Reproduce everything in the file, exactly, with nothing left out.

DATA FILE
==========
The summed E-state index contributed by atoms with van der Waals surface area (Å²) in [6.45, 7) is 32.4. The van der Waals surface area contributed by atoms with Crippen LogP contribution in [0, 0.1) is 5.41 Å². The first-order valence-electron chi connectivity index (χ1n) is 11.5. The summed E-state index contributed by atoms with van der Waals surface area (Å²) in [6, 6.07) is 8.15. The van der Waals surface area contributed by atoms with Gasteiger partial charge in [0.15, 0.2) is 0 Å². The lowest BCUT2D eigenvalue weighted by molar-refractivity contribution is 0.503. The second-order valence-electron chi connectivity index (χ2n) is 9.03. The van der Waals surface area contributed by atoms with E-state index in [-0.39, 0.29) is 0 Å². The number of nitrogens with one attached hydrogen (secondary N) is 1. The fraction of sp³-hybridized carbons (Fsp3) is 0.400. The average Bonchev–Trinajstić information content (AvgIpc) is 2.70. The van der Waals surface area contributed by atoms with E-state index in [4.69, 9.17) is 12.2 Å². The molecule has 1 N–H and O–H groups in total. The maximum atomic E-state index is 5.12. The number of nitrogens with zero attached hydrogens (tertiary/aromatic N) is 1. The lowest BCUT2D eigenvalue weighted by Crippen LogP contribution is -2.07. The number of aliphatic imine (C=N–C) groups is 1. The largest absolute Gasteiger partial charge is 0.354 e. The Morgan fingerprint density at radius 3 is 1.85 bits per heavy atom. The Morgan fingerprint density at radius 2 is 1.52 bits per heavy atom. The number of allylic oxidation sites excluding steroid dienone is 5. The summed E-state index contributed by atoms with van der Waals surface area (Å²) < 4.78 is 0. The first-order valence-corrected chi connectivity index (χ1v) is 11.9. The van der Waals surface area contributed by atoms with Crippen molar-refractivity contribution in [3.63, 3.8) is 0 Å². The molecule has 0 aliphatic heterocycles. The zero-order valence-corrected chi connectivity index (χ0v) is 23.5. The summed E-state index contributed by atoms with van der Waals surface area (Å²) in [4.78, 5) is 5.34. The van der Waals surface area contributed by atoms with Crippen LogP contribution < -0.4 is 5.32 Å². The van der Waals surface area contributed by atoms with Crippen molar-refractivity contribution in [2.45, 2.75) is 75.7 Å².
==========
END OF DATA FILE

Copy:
The summed E-state index contributed by atoms with van der Waals surface area (Å²) in [6.45, 7) is 32.4. The van der Waals surface area contributed by atoms with Crippen LogP contribution in [0, 0.1) is 5.41 Å². The first-order valence-electron chi connectivity index (χ1n) is 11.5. The summed E-state index contributed by atoms with van der Waals surface area (Å²) in [6, 6.07) is 8.15. The van der Waals surface area contributed by atoms with Gasteiger partial charge in [0.15, 0.2) is 0 Å². The lowest BCUT2D eigenvalue weighted by molar-refractivity contribution is 0.503. The second-order valence-electron chi connectivity index (χ2n) is 9.03. The van der Waals surface area contributed by atoms with E-state index in [-0.39, 0.29) is 0 Å². The number of nitrogens with one attached hydrogen (secondary N) is 1. The fraction of sp³-hybridized carbons (Fsp3) is 0.400. The average Bonchev–Trinajstić information content (AvgIpc) is 2.70. The van der Waals surface area contributed by atoms with E-state index in [4.69, 9.17) is 12.2 Å². The molecule has 1 N–H and O–H groups in total. The maximum atomic E-state index is 5.12. The number of nitrogens with zero attached hydrogens (tertiary/aromatic N) is 1. The lowest BCUT2D eigenvalue weighted by Crippen LogP contribution is -2.07. The number of aliphatic imine (C=N–C) groups is 1. The largest absolute Gasteiger partial charge is 0.354 e. The Morgan fingerprint density at radius 3 is 1.85 bits per heavy atom. The Morgan fingerprint density at radius 2 is 1.52 bits per heavy atom. The number of allylic oxidation sites excluding steroid dienone is 5. The summed E-state index contributed by atoms with van der Waals surface area (Å²) < 4.78 is 0. The first-order valence-corrected chi connectivity index (χ1v) is 11.9. The van der Waals surface area contributed by atoms with Crippen molar-refractivity contribution in [3.63, 3.8) is 0 Å². The molecule has 0 aliphatic heterocycles. The zero-order valence-corrected chi connectivity index (χ0v) is 23.5. The summed E-state index contributed by atoms with van der Waals surface area (Å²) in [4.78, 5) is 5.34. The van der Waals surface area contributed by atoms with Crippen LogP contribution < -0.4 is 5.32 Å². The van der Waals surface area contributed by atoms with Crippen molar-refractivity contribution in [2.45, 2.75) is 75.7 Å².